Fortunately or unfortunately most of the ones that are super wrecked are for little-little kids but you know I still think there is some value in going over those every now and again and would want to keep some of them around just for nostalgia's sake.

That said what he got wasn't just isolated to that stuff and a lot of the paperbacks are falling apart anyway. I would just like to straight up replace a lot of the rougher stuff.

Encyclopedias & Reference
In this day and age Encyclopedias are a damn foolish waste of money and you are a sucker if you lay down the grand it takes to buy a new set.

Don't care!

I was a nerdy little scamp growing up on PBS. And if I do want to recapture an aspect of my childhood I'd just like to have an encyclopedia set I could flip through when I'm bored. Oh sure just web surf you will say. Just follow the wiki hole.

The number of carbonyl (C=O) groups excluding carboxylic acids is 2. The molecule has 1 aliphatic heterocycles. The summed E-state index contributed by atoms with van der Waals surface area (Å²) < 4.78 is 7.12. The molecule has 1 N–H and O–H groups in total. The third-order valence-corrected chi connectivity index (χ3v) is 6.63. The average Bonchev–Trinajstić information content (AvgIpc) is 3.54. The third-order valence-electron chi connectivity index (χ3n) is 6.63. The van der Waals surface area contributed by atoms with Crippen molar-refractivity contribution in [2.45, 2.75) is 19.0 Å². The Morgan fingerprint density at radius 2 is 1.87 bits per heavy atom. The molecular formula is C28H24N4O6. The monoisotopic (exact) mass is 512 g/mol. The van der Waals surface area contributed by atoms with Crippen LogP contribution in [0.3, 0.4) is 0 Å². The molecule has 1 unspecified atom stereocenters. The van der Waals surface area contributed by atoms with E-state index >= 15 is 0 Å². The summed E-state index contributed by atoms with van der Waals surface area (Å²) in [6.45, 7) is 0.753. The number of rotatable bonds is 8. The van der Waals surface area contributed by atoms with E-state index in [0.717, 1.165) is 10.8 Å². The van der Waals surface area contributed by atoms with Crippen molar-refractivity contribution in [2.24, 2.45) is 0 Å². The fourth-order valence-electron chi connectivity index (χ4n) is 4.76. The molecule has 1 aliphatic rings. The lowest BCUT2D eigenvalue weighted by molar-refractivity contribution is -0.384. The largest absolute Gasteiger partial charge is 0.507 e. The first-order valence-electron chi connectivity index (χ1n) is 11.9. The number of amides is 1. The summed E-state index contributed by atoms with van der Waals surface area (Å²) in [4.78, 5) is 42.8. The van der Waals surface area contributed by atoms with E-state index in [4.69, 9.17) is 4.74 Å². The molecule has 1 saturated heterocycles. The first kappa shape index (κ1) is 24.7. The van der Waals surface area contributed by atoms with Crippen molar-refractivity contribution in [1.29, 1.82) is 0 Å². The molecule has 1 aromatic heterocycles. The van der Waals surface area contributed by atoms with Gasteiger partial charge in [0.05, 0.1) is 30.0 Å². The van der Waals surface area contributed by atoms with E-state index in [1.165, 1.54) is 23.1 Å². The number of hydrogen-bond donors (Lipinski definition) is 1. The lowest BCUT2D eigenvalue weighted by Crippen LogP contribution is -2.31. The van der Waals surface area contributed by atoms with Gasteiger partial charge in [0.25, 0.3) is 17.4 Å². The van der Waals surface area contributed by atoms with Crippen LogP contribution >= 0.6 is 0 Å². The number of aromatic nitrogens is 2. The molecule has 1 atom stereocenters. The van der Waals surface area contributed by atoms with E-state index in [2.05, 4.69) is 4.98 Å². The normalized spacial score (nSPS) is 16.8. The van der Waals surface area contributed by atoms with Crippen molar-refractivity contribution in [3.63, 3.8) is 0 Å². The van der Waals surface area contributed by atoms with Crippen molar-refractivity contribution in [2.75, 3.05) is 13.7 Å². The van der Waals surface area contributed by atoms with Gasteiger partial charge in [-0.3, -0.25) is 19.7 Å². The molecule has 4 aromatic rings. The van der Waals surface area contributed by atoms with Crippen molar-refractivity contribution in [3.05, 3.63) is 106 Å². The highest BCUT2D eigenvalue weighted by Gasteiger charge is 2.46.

Well if I'm building a library sure part of my endgame is a digital version of of all personal media including books kept on a private server but there is just something about books that even this technorati can't just give up.

Children's encyclopedias sets on the other hand actually still have some value and hold up. Especially ones that aren't organized alphabetically but by topic.  For my money Childcraft were the best versions of this and my set which his both still in my possession and readable was massacred by my dog.

If you have kids, and have the money they are a pretty good investment especially if you get them early. That said that's not why I want them.

A couple of volumes of Childcraft were actually children's literary anthologies, with works ranging from Pippi Longstocking to Paddington Bear. It's a god damned goldmine of children's lit.

Updated Editions of Anthologies